February 03, 2017
Communications and Marketing
When Luke Testa '19 played youth sports in greater Manchester, he occasionally noticed, "This ball could stand to be replaced." Several years later, that observation led Testa to co-found Project PLAY, a local nonprofit that provides athletic equipment to sports groups, clubs with athletic activities, and directly to families.
Now in its fourth year, Project PLAY has achieved a new milestone: the largest grant the small, young organization has ever received. In a recent competition at the University of New Hampshire (UNH), "The N.H. Social Venture Innovation Challenge," Project Play placed third and was awarded $2,000.00.
"This grant will allow us to change our model and expand," said Testa. "Our expenses are few but lack of storage has limited our distribution. After a collection drive for used sports equipment, we generally have to quickly move the balls, bats, etc. to an appropriate group. With this funding, we can maximize drives, distribution and timing to get equipment to kids when we have enough for a sport, and at the right time of year." The new storage facility, to be known as "The Sports Shack," will be located at one of Project PLAY's partner locations.
A dual major in English and Secondary Education, Testa says the Social Venture Innovation Challenge was "exactly like ‘Shark Tank,' the TV show." He and co-founder Kate Aiken, a student at UNH, were selected as finalists from 78 projects in N.H., leading to the final step of a five-minute in-person presentation before seven judges including Eric Carlson, Chief Financial Officer, Timberland Corporation, as well as several entrepreneurial New Hampshire business representatives.
"Three of our five minutes were a required video, leaving two minutes to verbally make our pitch," said Testa. "Five minutes of questions and answers followed, and that was kind of nerve-wracking but we did our best to anticipate what we'd be asked."
Project PLAY has distributed over 6,000 pieces of athletic equipment to Greater Manchester programs including youth football, soccer and basketball, and specifically to groups including the YMCA, the Boys and Girls Club, Kids Café and ROCA Kids Club. "In our small way, it is an honor to assist these organizations, which are doing terrific work," says Testa.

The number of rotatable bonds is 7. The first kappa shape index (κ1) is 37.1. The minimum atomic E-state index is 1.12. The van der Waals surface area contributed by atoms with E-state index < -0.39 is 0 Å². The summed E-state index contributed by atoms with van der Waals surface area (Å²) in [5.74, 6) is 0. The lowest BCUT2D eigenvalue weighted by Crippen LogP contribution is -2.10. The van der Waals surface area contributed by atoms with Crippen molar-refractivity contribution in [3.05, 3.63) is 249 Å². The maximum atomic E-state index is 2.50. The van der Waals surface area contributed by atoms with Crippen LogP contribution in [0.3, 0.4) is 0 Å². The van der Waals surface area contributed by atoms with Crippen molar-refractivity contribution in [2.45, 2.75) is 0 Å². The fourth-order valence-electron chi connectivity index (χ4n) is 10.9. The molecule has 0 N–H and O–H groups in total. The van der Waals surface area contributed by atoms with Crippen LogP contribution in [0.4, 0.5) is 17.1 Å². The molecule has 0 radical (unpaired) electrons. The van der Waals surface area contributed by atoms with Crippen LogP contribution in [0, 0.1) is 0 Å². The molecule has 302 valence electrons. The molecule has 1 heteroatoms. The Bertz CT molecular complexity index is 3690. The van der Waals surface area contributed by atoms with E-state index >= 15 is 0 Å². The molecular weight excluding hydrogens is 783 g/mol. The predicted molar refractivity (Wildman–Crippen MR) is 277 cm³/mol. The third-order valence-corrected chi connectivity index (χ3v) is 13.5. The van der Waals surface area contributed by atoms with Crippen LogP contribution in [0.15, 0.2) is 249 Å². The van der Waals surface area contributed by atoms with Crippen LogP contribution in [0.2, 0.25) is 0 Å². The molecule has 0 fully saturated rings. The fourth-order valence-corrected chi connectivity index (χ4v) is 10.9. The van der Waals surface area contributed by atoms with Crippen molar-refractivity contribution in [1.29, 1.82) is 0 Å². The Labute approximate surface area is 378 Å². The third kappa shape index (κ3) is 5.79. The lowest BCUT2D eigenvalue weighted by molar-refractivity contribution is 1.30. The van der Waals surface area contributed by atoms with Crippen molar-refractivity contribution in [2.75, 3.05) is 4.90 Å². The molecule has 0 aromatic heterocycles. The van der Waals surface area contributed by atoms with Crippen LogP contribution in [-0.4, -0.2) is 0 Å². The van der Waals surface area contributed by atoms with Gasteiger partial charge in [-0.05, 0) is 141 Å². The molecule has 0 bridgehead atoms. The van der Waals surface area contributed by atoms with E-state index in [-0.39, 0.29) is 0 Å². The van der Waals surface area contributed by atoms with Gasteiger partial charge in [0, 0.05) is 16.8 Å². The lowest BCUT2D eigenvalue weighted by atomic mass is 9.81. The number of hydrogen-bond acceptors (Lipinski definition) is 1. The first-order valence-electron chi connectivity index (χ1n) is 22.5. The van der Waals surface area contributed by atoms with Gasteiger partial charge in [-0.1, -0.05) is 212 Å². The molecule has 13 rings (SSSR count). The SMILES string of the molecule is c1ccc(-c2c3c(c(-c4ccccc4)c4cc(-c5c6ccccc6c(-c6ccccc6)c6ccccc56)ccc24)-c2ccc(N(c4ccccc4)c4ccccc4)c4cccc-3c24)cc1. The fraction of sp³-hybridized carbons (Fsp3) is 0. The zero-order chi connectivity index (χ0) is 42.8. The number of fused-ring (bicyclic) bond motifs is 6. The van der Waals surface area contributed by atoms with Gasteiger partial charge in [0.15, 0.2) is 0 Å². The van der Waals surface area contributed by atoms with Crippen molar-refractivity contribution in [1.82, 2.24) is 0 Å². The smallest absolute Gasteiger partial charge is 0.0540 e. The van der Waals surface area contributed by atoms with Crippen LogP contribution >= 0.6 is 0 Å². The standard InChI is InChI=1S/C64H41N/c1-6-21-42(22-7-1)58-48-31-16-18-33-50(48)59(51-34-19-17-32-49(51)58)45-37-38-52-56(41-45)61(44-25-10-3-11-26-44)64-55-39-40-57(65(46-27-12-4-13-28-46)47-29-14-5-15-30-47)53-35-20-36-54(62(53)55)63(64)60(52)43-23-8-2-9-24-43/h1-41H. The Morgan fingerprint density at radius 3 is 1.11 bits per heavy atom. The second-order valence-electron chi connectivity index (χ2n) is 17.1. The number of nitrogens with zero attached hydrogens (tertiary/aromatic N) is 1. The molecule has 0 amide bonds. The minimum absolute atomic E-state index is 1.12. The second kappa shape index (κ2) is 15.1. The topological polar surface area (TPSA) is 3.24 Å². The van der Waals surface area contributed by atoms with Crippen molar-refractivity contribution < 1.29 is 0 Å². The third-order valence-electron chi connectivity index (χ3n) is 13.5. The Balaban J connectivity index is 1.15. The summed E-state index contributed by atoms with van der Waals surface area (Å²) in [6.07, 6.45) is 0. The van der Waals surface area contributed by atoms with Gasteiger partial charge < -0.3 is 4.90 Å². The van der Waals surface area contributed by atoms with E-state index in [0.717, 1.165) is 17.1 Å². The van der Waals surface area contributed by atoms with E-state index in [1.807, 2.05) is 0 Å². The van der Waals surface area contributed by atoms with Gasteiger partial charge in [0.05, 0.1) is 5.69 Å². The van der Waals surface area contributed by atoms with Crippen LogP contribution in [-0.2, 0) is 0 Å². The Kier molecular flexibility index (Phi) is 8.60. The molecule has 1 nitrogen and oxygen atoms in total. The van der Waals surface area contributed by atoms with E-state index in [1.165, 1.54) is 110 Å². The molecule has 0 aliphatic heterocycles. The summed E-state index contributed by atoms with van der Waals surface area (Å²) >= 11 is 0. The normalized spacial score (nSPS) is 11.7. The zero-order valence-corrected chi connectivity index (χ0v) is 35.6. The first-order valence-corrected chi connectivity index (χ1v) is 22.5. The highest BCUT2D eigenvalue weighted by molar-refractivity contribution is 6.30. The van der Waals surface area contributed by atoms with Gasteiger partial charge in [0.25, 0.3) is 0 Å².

Testa credits the Saint Anselm community with vital support of the organization. "One of our drives received a tremendous amount of donated equipment from students, staff, faculty, and administration. The Meelia Center for Community Engagement was a great help; I owe them a big thank you for making that drive a possibility."
He also credits his own appreciation of the value of athletics with driving his mission. "Sports taught me countless life lessons and I experienced the generosity of others when I personally was sponsored to play football and basketball by local businesses and families. Now, I am fortunate to be able to help disadvantaged youth receive similar opportunities to learn similar life lessons: the values of teamwork, perseverance, hard work and leadership."
As a high school participant in Hugh O'Brian Youth Leadership, Testa explains he "developed a mindset" to create a community service venture. He and Aiken started Project PLAY as high school sophomores; now they continue their charitable work as college sophomores. They are currently transitioning into a larger lineup of staff members: four high school seniors currently working with the organization and three sophomores from Central High School of Manchester joining them.
Previously, Project PLAY received a Disney "Summer of Service" Grant, and a Disney "Friends for Change" Grant, both funded by Disney, ABC Family, and Youth Service America. Since 2013, Project PLAY has been recognized three times by Youth Service America and the Festival of Children Foundation for its mission and work.